Best Practices for Your Business Credit Score
Your Business’s Financial Report Card
Just like your personal credit score, your business has a credit score to help you get the best trade credit, lower interest rates, and even bigger customers! Your business credit score has a few major differences though.
For one, the business credit score range is 0-100 instead of 300-850 like with personal credit scores.
Business credit scores are more difficult to access because fewer bureaus provide them, but you don’t need special permission to access them unlike with a personal credit score. Each bureau may weigh different factors differently, too. 3 of the most popular scales are:
Your personal credit score is pretty accurate, but according to the Wall Street Journal, up to 25% of business credit reports have errors. This means that your business credit report may not be a truly accurate reflection of your business.
What Affects your Business Credit Score
In a business credit score, your payment history is likely the most important factor. Depending on the system, it may also be the most highly waited factor. Through healthy bookkeeping practices, you can improve your systems of paying your vendors on time and also bring down your debt.
Through healthy bookkeeping practices, you can improve your systems of paying your vendors on time and also bring down your debt.
Similarly to a personal credit score, the age of your credit history also plays a role. Especially when you first start out, use your credit carefully and responsibly to continuously work toward a great score!
Debt and debt usage is also an important factor. If you’ve just started your business, it may be tempting to use credit for everything while you wait to make a profit. However, poor debt usage could end up costing a good business credit score. Take another look at your business plan and gauge what you truly need to run your business. Everything else is just add-ons.
Take another look at your business plan and gauge what you truly need to run your business.
Industry Risk is another area of your business credit score that’s a little different. For example, if you started a fidget spinner company when they were all the rage, the industry was saturated. As time went on, they became less popular, and the industry’s risk rose. While you may not be able to control the level of risk in your industry, you can take care to understand its weight among your overall score. Ask your financial institution how and if they weigh industry risk as part of your business credit score.
Lastly, company size is a factor of your business credit score. In theory, businesses that are larger have grown due to well-developed strategies to scale. If your company is larger, there are more moving parts, but it also is a reflection of your leadership ability.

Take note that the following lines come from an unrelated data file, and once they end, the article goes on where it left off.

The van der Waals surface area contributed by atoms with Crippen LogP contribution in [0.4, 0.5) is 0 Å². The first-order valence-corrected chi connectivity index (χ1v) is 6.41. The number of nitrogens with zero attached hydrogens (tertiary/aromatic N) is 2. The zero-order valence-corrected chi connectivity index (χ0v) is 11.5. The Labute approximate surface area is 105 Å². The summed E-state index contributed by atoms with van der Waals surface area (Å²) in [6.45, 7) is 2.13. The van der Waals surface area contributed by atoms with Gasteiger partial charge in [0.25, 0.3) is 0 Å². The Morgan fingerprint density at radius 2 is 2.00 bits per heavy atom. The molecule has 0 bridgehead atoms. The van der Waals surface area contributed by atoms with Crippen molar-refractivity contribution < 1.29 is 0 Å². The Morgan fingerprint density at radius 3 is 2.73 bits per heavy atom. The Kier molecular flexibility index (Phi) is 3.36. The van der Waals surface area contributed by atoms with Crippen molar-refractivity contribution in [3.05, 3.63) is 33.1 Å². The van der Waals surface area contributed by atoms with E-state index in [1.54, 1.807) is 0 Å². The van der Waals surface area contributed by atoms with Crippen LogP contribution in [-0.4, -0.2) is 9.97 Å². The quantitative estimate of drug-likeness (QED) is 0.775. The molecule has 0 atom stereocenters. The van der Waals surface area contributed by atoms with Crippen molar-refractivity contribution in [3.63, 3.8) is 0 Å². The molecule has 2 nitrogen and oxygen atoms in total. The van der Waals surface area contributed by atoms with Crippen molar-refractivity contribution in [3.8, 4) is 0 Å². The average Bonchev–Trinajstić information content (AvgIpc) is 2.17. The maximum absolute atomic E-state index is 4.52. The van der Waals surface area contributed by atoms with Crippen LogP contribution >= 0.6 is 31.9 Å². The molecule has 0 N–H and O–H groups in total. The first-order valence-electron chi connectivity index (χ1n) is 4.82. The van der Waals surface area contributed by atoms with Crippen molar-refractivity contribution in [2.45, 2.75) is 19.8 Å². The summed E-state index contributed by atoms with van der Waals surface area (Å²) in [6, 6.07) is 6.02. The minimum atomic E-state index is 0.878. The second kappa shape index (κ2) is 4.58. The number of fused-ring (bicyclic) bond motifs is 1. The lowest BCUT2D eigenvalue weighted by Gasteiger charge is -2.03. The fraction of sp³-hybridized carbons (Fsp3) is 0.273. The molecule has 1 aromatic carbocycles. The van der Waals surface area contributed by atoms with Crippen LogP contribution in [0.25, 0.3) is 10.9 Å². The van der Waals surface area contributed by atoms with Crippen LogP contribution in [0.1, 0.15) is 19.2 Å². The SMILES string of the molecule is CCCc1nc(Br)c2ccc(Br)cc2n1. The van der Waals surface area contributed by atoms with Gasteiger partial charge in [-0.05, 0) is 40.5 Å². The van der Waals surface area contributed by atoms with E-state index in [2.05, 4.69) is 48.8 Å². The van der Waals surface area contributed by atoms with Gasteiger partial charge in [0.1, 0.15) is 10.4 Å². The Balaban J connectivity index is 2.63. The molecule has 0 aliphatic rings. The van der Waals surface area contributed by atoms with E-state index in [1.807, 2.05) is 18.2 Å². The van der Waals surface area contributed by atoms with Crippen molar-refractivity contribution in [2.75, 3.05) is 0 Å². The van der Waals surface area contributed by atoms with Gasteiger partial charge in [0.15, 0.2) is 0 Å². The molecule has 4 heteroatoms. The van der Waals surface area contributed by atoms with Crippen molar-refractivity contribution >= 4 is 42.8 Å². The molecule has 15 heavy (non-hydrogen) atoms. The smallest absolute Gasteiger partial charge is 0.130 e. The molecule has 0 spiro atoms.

How You Can Use Your Business Credit Score
You can use your business credit score to determine how much financing you can receive. It will give you a better idea where you land on the spectrum of scores, so you can financially plan accordingly.
Some insurance companies take your business credit score into account when determining insurance rates for your company. The better your rate, the better possibility that you’ll have a lower insurance rate.
More Time to Pay
If your vendors and suppliers know that you have a great score, they’ll be more willing to give you extra time to pay because they know you have a great track record!
Separate Business & Personal Credit Scores
While you may have a stellar personal credit score, it’s always a good idea to separate your personal and business credit scores. Here are three major reasons why:
1. It allows you to see your business clearly.
If you have your personal credit score mixed with your business score, it may be confusing to decipher the proportions. A standalone business credit score allows you to gain a clear understanding of where your business’s credit lies so you can financially plan accordingly.
2. It protects your personal standing.
As we know in the age of Coronavirus, your business could suddenly become disrupted. Should the worst happen and your business struggle, keeping your business credit separate will protect your personal standing.
3. A Trade Credit Report is All About the Biz
When negotiating with suppliers or vendors, you want to be able to point to your credit report and prove your credit responsibility. Keeping your personal and business scores separate allows you to keep the focus on your business for these types of negotiations.
Your business credit report is a useful financial tool to secure financing for a variety of different needs. Need help making a plan to better business credit? Call us at Practical Accounting Solutions, and we can help you make a plan for success!
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Disclaimer: The views presented in this post are meant as educational resources and should not be taken as direct advice for your personal finances or small business. Should you have questions regarding a post relating to your specific finances, please contact us at firstname.lastname@example.org.